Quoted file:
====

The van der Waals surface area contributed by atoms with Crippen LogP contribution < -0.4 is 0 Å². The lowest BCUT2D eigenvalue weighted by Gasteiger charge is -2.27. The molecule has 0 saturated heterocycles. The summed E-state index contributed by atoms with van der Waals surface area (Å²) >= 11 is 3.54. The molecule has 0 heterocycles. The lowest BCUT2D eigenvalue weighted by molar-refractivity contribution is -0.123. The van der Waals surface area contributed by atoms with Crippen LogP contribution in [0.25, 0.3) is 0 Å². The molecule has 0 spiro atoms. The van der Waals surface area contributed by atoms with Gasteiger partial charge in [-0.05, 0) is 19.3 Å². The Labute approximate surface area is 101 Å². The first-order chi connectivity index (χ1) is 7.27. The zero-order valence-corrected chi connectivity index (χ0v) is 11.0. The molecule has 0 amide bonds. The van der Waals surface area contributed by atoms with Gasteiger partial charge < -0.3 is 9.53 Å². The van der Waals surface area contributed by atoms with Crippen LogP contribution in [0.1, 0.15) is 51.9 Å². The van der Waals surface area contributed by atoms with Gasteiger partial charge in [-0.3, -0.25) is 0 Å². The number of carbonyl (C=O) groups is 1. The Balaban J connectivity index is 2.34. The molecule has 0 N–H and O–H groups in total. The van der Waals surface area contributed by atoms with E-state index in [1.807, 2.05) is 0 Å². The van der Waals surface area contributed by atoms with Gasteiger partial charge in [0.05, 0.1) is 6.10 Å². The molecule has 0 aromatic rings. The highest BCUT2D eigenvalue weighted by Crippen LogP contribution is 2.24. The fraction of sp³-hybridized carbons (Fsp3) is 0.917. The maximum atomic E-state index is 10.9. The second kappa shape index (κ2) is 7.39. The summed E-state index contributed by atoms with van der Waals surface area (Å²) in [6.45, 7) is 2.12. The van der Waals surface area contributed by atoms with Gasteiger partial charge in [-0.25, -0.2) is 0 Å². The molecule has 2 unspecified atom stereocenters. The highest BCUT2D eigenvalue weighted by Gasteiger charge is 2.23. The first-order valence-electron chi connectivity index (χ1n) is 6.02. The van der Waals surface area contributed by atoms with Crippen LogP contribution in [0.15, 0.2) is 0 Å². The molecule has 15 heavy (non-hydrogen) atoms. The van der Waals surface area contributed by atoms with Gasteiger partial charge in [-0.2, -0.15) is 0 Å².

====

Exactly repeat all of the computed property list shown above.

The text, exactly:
The van der Waals surface area contributed by atoms with Crippen LogP contribution < -0.4 is 0 Å². The lowest BCUT2D eigenvalue weighted by Gasteiger charge is -2.27. The molecule has 0 saturated heterocycles. The summed E-state index contributed by atoms with van der Waals surface area (Å²) >= 11 is 3.54. The molecule has 0 heterocycles. The lowest BCUT2D eigenvalue weighted by molar-refractivity contribution is -0.123. The van der Waals surface area contributed by atoms with Crippen LogP contribution in [0.25, 0.3) is 0 Å². The molecule has 0 spiro atoms. The van der Waals surface area contributed by atoms with Gasteiger partial charge in [-0.05, 0) is 19.3 Å². The Labute approximate surface area is 101 Å². The first-order chi connectivity index (χ1) is 7.27. The zero-order valence-corrected chi connectivity index (χ0v) is 11.0. The molecule has 0 amide bonds. The van der Waals surface area contributed by atoms with Gasteiger partial charge < -0.3 is 9.53 Å². The van der Waals surface area contributed by atoms with Crippen LogP contribution in [0.1, 0.15) is 51.9 Å². The van der Waals surface area contributed by atoms with Gasteiger partial charge in [-0.3, -0.25) is 0 Å². The number of carbonyl (C=O) groups is 1. The Balaban J connectivity index is 2.34. The molecule has 0 N–H and O–H groups in total. The van der Waals surface area contributed by atoms with E-state index in [1.807, 2.05) is 0 Å². The van der Waals surface area contributed by atoms with Gasteiger partial charge in [0.05, 0.1) is 6.10 Å². The molecule has 0 aromatic rings. The highest BCUT2D eigenvalue weighted by Crippen LogP contribution is 2.24. The fraction of sp³-hybridized carbons (Fsp3) is 0.917. The maximum atomic E-state index is 10.9. The second kappa shape index (κ2) is 7.39. The summed E-state index contributed by atoms with van der Waals surface area (Å²) in [6.45, 7) is 2.12. The van der Waals surface area contributed by atoms with Gasteiger partial charge in [-0.25, -0.2) is 0 Å². The molecule has 2 unspecified atom stereocenters. The highest BCUT2D eigenvalue weighted by Gasteiger charge is 2.23. The first-order valence-electron chi connectivity index (χ1n) is 6.02. The van der Waals surface area contributed by atoms with Crippen LogP contribution in [0.15, 0.2) is 0 Å². The molecule has 15 heavy (non-hydrogen) atoms. The van der Waals surface area contributed by atoms with Gasteiger partial charge in [-0.2, -0.15) is 0 Å².